Whenever they are called upon to present their plans and proposals, they immediately become alarmed and upset, like someone who distrusts himself. Even in scientific and social debates, when faced with contrary opinions they retreat without making the least defence of their opinions. They withdraw their arguments, though their views are more logical and better reasoned than those of others and based on firmer and more valid foundations.

The causes and factors that lead to such a condition in persons should be explored and investigated, and unless these factors are not identified they will not achieve mental peace and personal courage. Possibly, such a person might have been full of hope and courage in his childhood years, but some unfortunate incidents might have arrested the growth of those capacities, or his fruitful and superior thoughts might have been repressed by his guardians and teachers due to neglect and ignorance.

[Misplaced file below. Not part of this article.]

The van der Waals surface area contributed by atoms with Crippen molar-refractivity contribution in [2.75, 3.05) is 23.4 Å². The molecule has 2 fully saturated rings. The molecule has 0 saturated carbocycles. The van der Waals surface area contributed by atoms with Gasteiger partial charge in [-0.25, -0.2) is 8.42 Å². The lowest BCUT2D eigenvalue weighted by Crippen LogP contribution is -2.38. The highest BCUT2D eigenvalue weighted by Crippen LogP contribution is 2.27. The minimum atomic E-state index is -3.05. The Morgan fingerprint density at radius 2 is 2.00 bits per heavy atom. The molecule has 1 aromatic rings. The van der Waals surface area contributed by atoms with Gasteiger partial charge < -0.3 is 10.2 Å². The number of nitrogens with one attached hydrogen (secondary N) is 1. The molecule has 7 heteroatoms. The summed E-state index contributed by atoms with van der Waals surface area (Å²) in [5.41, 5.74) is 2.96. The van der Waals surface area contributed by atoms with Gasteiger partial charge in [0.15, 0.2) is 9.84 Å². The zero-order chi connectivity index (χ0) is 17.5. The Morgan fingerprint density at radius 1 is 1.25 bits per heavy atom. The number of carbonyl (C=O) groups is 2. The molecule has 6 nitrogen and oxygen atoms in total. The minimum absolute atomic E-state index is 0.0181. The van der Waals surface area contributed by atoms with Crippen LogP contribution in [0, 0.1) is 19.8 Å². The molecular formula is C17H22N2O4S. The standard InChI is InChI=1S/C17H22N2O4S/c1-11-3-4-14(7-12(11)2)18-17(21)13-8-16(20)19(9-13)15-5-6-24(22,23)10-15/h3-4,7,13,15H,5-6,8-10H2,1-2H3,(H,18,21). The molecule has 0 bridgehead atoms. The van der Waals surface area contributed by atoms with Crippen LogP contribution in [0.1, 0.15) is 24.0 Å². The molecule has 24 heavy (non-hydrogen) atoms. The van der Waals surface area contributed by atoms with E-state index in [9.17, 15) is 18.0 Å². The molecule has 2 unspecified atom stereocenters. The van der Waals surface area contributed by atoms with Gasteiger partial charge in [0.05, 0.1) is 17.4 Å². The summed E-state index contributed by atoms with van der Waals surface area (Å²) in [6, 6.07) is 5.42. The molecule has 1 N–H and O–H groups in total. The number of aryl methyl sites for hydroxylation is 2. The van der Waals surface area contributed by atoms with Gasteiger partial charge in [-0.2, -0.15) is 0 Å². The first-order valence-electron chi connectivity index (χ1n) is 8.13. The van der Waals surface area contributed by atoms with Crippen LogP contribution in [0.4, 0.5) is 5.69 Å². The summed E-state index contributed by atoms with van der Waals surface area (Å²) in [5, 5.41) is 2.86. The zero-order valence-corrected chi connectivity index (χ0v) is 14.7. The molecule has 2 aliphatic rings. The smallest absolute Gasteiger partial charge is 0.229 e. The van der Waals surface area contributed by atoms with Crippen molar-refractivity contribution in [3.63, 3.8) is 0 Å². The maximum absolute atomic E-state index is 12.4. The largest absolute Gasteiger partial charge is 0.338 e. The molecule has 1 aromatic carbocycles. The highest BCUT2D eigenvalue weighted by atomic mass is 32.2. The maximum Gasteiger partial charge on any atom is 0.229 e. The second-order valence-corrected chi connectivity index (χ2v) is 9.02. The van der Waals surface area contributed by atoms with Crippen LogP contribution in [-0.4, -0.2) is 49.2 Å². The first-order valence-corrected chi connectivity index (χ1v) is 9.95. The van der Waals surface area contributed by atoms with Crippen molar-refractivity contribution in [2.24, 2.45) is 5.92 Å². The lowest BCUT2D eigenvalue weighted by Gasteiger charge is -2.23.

When it becomes established that one's creative and constructive faculties have been weakened, one can take remedial steps for strengthening them by resorting to certain fundamental means. If he can expel the baseless fears that dominate his being, he will gradually regain self-confidence. It is under the influence of the formative power of courage that doubts and misgivings will give way to inner composure and security.

Ignorance of the Character of Life

One of the basic factors that lead to anxiety and its growth to a dangerous point is ignorance of the characteristics of life. A person possessing courage knows well that life involves various kinds of hardships and setbacks. Whenever he encounters some difficulty, he maintains his composure, and this prepares him to face future adversities. For when one anticipates unpleasant events in the future, one will be somewhat prepared to face them.